Google Summer of Code (GSoC) is a prestigious program in which Google selects some solid free and Open Source software projects (FOSS), recruits top students from all over the world, matches students with projects and sponsors their work for an entire summer.
GSoC clearly aims to foster the FOSS world and to attract new software developers to worthy projects. It is held every year since 2005 and it was born directly from the idea of Google’s founders, Sergey Brin and Larry Page.
As I decided to resume my studies in mid 2013 and work on my thesis until mid 2014, I thought that GSoC would be a great opportunity for me to get a deep look inside a solid FOSS project.
For the 2014 edition Google chose 190 mentoring organizations. Every organization has a list of ideas. Ideas are a collection of tasks, issues, features or just a rough description of how an existing project could be improved. They are the starting point for students to submit their proposals. This is f.i. the ideas page for Django: https://code.djangoproject.com/….
I am willing to deepen my knowledge of Python and 53 are the orgs with ideas involving Python projects.
Students should carefully read org’s ideas and elaborate actual proposals. A proposal is a detailed list of activities to perform and results to achieve during GSoC, while working on an org’s project. Any student can submit proposals but only the best students with the most solid proposals are selected.
The project I got selected for!!
NeuroStars is a question and answer website for the neuroinformatics community. The project is owned by the International Neuroinformatics Coordinating Facility (INCF). The mentors are Roman and Satra. Another key person is Istvan, author of BioStar the engine which powers NeuroStars.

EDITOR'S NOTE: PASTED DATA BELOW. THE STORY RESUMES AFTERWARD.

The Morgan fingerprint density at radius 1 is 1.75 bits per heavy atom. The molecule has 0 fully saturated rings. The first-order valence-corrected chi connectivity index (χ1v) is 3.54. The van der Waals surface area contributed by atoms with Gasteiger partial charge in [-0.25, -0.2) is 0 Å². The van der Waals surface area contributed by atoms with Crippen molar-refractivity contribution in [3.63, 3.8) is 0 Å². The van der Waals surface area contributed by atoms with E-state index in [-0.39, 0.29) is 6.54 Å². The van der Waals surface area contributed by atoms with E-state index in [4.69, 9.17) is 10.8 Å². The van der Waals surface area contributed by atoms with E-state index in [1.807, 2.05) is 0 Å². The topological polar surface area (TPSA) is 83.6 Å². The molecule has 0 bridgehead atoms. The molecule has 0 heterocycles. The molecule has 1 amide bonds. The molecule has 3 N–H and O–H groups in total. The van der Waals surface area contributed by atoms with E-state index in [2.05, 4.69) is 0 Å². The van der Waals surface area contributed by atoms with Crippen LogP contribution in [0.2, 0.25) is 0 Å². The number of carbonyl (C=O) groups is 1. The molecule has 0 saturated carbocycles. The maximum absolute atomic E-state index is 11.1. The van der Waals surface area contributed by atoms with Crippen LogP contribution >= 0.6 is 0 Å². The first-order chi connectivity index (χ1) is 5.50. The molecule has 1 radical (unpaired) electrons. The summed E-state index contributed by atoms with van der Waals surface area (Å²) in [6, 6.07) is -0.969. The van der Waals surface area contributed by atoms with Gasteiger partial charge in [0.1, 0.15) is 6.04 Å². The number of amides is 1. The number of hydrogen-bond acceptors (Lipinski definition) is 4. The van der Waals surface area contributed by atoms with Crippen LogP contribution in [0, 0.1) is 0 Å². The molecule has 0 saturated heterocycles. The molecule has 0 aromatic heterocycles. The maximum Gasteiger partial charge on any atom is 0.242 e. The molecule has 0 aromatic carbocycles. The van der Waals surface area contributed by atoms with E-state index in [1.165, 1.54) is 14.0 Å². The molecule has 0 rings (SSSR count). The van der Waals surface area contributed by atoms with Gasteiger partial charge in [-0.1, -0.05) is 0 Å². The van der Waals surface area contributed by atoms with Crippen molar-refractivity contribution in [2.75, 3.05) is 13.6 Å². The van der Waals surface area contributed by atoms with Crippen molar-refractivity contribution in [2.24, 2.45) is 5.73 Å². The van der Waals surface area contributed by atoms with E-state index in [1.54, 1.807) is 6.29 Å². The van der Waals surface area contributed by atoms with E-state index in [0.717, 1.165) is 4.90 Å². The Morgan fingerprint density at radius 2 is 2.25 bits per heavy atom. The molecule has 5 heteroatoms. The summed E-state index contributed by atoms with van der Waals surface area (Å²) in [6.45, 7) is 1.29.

I chose this project because of the set of technologies involved in the present and future development like web development, Python, Django, Docker, Ansible, semantic web, RESTful webservice and others.
Bookie is “an open source Python-based bookmark application in the spirit of the old delicious.com. The project has now grown into a whole set of libraries and tools that enable users to manage, find, and share their bookmarks”.
I was very excited about Bookie because it could be a great match with my project Moogle. Future developments of Moogle will include a bookmark indexing feature: the moment a bookmark is saved in the browser (on a computer or a mobile phone), Moogle fetches the HTML page and creates a sort of snapshot. The page is then indexed using a full text search engine which parses the content and performs some text analysis (HTML tags stripping, language detection, lower case conversion, stop words filtering, stemming, …). The idea here is to give users the ability to search for their bookmarks not only against the title, tags, and url but also the actual textual content of the bookmarked pages at the time they were saved (and not later on, because those pages might have been edited). And this feature is very similar to what Bookies already does!
I finally got chosen for NeuroStars, so I didn’t have the opportunity to work much on this project. Anyway I did prepare an accurate proposal and wrote a couple of fixes for pesky bugs. Hopefully I’ll get the time to contribute to this project again in the near future!